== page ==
Wow. Our experiment is off to a great start—let's see if we can finish it off sooner than expected.
The New York Times reports on the water in Flint:
Five months after state authorities announced that it was unsafe to drink unfiltered water because of high lead levels caused by government errors over the past two years, federal officials said here last week that the water still was not safe, and, as testing goes on, offered no promise for when it would be.
I understand the need for caution, as well as the obvious distrust that Flint residents have for official pronouncements that everything is now hunky-dory. But I wonder if this has paralyzed us in a way that's now causing more harm than good? There have been more than 13,000 residential tests of Flint's water since the beginning of the year, and it sure looks to me like the water is now pretty safe.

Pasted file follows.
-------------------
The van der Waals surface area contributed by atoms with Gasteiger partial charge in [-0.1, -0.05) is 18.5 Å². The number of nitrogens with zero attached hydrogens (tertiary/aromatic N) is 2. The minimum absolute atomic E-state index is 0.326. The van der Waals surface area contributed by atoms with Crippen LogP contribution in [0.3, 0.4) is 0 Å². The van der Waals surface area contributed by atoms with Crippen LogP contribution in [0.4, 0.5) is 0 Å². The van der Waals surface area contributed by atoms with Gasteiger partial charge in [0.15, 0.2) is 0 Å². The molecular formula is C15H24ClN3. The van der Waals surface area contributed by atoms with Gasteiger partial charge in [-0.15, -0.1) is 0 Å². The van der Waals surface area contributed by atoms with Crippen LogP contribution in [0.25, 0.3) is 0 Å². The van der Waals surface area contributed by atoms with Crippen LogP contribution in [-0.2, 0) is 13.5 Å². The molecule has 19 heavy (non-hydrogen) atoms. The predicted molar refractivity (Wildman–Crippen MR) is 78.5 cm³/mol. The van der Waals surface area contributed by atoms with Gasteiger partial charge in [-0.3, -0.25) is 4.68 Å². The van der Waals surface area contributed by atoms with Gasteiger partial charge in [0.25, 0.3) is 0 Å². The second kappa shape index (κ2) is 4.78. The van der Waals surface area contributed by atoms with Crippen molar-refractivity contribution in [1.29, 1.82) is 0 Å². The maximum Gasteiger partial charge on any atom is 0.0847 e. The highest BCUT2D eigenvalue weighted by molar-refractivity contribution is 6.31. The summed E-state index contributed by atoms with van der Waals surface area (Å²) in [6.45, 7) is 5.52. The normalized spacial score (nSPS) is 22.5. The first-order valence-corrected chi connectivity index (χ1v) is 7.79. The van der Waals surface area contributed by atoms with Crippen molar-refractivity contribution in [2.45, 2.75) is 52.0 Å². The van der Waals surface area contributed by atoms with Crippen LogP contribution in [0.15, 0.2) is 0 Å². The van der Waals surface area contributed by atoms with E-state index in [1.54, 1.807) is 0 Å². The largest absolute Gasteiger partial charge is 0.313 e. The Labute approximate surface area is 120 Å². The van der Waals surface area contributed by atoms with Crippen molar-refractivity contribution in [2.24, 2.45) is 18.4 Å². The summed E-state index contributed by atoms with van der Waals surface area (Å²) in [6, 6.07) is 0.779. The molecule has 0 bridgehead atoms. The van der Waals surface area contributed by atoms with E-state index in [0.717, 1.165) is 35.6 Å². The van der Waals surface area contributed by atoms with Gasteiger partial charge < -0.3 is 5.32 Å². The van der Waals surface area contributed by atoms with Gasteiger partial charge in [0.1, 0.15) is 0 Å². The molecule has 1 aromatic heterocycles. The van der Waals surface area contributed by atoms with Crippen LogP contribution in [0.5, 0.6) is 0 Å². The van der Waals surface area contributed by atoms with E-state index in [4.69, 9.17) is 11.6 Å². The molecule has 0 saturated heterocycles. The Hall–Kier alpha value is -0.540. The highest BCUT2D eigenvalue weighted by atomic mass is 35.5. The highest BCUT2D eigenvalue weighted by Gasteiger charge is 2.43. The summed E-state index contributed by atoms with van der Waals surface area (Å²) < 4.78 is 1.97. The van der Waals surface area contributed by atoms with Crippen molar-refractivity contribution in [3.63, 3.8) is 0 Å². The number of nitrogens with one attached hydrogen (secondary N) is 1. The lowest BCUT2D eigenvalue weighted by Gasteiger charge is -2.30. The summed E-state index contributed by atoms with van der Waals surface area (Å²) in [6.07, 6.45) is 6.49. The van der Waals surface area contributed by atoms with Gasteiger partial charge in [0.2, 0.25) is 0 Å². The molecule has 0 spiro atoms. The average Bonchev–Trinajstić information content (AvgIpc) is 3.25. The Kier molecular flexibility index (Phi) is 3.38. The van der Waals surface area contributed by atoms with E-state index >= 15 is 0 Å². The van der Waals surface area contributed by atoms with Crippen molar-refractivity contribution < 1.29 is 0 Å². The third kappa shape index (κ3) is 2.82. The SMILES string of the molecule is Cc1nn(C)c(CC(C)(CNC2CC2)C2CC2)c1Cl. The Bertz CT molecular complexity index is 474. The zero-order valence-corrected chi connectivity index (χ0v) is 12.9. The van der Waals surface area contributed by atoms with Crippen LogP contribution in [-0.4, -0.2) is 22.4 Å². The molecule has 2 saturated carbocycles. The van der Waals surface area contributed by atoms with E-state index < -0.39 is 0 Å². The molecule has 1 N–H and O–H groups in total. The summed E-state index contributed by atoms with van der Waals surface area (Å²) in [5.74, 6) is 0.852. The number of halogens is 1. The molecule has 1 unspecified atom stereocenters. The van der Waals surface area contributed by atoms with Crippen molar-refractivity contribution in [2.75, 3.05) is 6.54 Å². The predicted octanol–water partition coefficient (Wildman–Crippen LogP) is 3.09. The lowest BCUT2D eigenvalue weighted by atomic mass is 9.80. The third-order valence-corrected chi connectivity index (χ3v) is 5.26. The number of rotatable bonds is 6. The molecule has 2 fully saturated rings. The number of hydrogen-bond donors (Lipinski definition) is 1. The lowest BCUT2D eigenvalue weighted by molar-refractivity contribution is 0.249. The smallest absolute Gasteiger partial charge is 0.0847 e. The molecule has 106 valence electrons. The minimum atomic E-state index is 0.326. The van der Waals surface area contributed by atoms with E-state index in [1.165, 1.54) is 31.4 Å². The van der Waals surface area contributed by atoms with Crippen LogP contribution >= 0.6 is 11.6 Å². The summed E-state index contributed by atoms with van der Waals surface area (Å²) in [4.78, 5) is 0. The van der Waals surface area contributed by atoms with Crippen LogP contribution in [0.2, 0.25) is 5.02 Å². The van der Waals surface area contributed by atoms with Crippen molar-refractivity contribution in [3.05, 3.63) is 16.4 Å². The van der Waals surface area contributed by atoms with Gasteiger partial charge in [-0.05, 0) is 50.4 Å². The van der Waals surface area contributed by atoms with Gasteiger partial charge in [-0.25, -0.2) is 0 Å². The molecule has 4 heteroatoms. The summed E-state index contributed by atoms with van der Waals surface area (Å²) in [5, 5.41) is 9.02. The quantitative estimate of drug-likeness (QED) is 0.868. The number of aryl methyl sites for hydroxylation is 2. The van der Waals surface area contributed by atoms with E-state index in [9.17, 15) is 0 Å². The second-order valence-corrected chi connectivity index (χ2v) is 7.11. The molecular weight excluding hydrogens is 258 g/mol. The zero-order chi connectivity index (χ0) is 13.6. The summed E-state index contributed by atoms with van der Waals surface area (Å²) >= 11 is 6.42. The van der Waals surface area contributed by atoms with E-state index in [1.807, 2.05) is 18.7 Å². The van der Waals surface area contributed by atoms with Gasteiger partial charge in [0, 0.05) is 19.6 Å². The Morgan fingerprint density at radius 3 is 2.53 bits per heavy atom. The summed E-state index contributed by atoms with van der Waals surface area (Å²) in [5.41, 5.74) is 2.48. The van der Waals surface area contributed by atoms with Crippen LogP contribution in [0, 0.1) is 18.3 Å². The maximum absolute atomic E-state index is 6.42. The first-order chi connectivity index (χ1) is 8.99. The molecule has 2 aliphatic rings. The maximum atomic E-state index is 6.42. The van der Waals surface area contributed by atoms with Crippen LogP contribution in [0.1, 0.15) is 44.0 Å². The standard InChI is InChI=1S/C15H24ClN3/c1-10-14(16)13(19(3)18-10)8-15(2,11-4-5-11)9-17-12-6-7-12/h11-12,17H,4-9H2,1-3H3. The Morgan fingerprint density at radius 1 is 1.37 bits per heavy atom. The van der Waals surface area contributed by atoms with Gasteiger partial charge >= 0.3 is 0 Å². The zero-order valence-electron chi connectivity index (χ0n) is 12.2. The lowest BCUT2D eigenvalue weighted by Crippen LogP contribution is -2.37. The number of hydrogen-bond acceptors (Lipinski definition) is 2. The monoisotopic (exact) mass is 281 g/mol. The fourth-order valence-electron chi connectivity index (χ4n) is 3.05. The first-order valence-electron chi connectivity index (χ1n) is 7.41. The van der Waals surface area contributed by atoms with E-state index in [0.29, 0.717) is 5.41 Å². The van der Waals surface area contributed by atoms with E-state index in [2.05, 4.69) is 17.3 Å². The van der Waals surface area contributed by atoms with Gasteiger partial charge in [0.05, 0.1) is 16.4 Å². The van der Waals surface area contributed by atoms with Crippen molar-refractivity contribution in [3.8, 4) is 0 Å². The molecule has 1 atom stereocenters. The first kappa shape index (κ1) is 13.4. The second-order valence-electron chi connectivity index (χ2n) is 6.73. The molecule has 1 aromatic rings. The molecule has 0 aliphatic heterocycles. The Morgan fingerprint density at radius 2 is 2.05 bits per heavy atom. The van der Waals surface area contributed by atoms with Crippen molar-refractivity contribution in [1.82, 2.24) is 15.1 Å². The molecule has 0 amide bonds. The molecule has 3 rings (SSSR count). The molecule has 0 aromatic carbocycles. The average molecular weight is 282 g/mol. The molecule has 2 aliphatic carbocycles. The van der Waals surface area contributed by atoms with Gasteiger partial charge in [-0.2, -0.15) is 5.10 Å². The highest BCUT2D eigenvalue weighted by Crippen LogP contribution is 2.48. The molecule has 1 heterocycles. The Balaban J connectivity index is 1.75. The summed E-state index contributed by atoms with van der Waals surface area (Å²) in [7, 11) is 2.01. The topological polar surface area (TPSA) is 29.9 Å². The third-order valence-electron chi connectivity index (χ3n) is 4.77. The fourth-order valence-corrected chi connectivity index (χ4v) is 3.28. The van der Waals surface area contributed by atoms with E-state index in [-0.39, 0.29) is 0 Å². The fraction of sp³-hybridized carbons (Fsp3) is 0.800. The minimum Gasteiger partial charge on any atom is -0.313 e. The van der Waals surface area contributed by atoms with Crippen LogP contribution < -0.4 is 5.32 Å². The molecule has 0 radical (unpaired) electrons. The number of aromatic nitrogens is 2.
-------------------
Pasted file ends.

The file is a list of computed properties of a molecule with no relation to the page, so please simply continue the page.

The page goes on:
The chart below shows weekly lead readings compared to the end of 2015 and early 2016. The only thing I've done is remove readings over 2,000 ppb, since those outliers can affect the averages in misleading ways. Since the middle of January, there hasn't been a single week in which the average was over 15 ppb, which is the usual level of concern. The average over the entire period since mid-January is 10.52 ppb. Needless to say, it would be nice to get the average level below 5 ppb, but even for households with kids the water in Flint looks pretty drinkable these days.